This week brought new revelations in one of the most shocking scandals to hit a university in some time: the sexual abuse of multiple children, over many years, by former Penn State football coach Jerry Sandusky. The new information, contained in a report released Thursday by former FBI director Louis Freeh that was commissioned by university trustees, details the lengths to which Penn State officials went to keep Sandusky’s actions from being made public — enabling him to prey on more young people for another 14 years.
From ESPN.com’s article about the report:
“Our most saddening and sobering finding is the total disregard for the safety and welfare of Sandusky’s child victims by the most senior leaders at Penn State,” said [Freeh] …. “The most powerful men at Penn State failed to take any steps for 14 years to protect the children who Sandusky victimized.”
After an eight-month inquiry, Freeh’s firm produced a 267-page report that concluded that Hall of Fame coach [Joe] Paterno, President Graham Spanier, athletic director Tim Curley and vice president Gary Schultz “failed to protect against a child sexual predator harming children for over a decade.”
Freeh called the officials’ disregard for child victims “callous and shocking.”
“In order to avoid the consequences of bad publicity, the most powerful leaders at the university — Spanier, Schultz, Paterno and Curley — repeatedly concealed critical facts relating to Sandusky’s child abuse,” the report said.
That adults in positions of responsibility would turn a blind eye to a serial child molester is disgusting enough. That they did so in part to protect the reputation of a football program and its legendary coach adds another disturbing patina to the whole thing — and I say that as someone who is a huge college football fan (albeit not for the Nittany Lions).
The question now, and the one before us today, is what to do about it.
What's the proper penalty for the Penn State sex-abuse cover-up?
Total Voters: 197
Sandusky, of course, was convicted last month of 45 counts of abusing 10 boys over a period of 15 years. The 68-year-old awaits sentencing, which will bring a minimum of 60 years.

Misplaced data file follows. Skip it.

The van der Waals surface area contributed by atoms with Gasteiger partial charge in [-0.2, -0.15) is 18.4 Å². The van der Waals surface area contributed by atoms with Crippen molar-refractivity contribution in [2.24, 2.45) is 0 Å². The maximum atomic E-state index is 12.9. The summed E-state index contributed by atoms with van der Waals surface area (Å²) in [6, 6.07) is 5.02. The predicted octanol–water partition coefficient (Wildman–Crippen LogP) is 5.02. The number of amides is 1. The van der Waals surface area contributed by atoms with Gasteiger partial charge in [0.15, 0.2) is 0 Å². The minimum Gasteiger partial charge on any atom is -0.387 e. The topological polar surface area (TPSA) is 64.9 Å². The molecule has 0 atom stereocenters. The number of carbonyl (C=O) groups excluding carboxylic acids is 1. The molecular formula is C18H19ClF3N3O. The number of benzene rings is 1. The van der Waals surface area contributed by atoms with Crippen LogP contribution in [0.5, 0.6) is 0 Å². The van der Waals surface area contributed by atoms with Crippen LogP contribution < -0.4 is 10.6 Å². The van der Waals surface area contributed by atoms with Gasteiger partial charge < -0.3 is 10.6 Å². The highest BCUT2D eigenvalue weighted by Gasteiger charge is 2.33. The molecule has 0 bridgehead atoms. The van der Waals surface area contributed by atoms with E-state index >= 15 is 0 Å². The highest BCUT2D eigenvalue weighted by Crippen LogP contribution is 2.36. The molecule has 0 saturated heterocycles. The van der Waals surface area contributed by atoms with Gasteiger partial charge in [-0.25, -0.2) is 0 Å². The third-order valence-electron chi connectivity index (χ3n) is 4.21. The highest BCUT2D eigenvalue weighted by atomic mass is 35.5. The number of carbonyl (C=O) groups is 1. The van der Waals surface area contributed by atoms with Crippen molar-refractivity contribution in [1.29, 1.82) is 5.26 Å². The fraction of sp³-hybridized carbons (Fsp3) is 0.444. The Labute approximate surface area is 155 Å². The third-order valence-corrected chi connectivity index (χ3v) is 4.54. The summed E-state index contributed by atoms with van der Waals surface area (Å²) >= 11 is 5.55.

Paterno died in January at age 86, two months after being fired due to the scandal. Spanier was also fired and Curley suspended last November. Curley and Schultz are awaiting trial, charged with perjury and failing to report abuse.
So, the justice system is doing its thing with regard to the individuals involved. But is that enough?
Already, there are calls for the NCAA to hand down the “death penalty” to Penn State’s football program — in short, shutting it down for a period of time. The only previous example of this penalty in major-college football was Southern Methodist University in 1986, which was forced to forgo the following season and ultimately went another season without playing football. That two-year hiatus was effectively a generation for the Mustangs: It took them 20 years even to make it back to a bowl game.
Penn State, with its greater tradition and cachet, might not suffer for that long after two years, and a longer ban might be necessary if the point is to make the institution suffer for its overwrought “culture of reverence” for the football program, as Freeh put it.
Should there be more? Should an institution that put its reputation and success in athletics above the lives of many young boys be allowed to continue any athletic programs? Should there be some kind of penalty on the university itself — even though this is not an academic scandal? If so, what might that possibly look like?
That’s this week’s Poll Position question. The nearby poll offers a few possibilities, but this is one where you’ll need more than ever to elaborate in the comments thread. (Just keep it clean — we might all agree Sandusky is a monster, but let’s not get carried away with our language about him. Your mothers, or your children, are more likely than him to read any gratuitous language here.)
– By Kyle Wingfield